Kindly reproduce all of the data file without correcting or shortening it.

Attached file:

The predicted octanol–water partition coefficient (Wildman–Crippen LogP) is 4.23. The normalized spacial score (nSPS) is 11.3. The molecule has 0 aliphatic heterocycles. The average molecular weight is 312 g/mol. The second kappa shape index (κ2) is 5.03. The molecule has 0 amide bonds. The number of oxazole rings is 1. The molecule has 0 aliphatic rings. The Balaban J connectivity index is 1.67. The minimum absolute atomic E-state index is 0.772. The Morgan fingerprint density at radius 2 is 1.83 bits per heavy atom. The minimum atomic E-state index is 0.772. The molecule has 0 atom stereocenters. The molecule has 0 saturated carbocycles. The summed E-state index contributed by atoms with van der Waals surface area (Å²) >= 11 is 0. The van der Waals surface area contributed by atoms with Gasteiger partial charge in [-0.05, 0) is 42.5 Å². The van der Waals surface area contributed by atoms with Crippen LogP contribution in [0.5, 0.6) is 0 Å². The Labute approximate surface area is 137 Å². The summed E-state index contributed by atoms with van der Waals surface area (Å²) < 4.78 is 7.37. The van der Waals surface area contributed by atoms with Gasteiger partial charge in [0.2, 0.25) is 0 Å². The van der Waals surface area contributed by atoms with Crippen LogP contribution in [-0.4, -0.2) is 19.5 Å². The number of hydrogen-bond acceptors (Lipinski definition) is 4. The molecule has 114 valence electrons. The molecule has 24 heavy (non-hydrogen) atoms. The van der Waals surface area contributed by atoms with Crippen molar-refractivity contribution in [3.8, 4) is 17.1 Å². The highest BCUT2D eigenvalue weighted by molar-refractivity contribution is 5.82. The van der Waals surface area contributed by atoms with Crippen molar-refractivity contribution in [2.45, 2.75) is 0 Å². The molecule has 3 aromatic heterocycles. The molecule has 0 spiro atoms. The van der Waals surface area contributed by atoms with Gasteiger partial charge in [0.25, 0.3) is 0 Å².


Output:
The predicted octanol–water partition coefficient (Wildman–Crippen LogP) is 4.23. The normalized spacial score (nSPS) is 11.3. The molecule has 0 aliphatic heterocycles. The average molecular weight is 312 g/mol. The second kappa shape index (κ2) is 5.03. The molecule has 0 amide bonds. The number of oxazole rings is 1. The molecule has 0 aliphatic rings. The Balaban J connectivity index is 1.67. The minimum absolute atomic E-state index is 0.772. The Morgan fingerprint density at radius 2 is 1.83 bits per heavy atom. The minimum atomic E-state index is 0.772. The molecule has 0 atom stereocenters. The molecule has 0 saturated carbocycles. The summed E-state index contributed by atoms with van der Waals surface area (Å²) >= 11 is 0. The van der Waals surface area contributed by atoms with Gasteiger partial charge in [-0.05, 0) is 42.5 Å². The van der Waals surface area contributed by atoms with Crippen LogP contribution in [0.5, 0.6) is 0 Å². The Labute approximate surface area is 137 Å². The summed E-state index contributed by atoms with van der Waals surface area (Å²) < 4.78 is 7.37. The van der Waals surface area contributed by atoms with Gasteiger partial charge in [0.2, 0.25) is 0 Å². The van der Waals surface area contributed by atoms with Crippen LogP contribution in [-0.4, -0.2) is 19.5 Å². The number of hydrogen-bond acceptors (Lipinski definition) is 4. The molecule has 114 valence electrons. The molecule has 24 heavy (non-hydrogen) atoms. The van der Waals surface area contributed by atoms with Crippen molar-refractivity contribution in [3.8, 4) is 17.1 Å². The highest BCUT2D eigenvalue weighted by molar-refractivity contribution is 5.82. The van der Waals surface area contributed by atoms with Crippen molar-refractivity contribution in [2.45, 2.75) is 0 Å². The molecule has 3 aromatic heterocycles. The molecule has 0 spiro atoms. The van der Waals surface area contributed by atoms with Gasteiger partial charge in [0.25, 0.3) is 0 Å².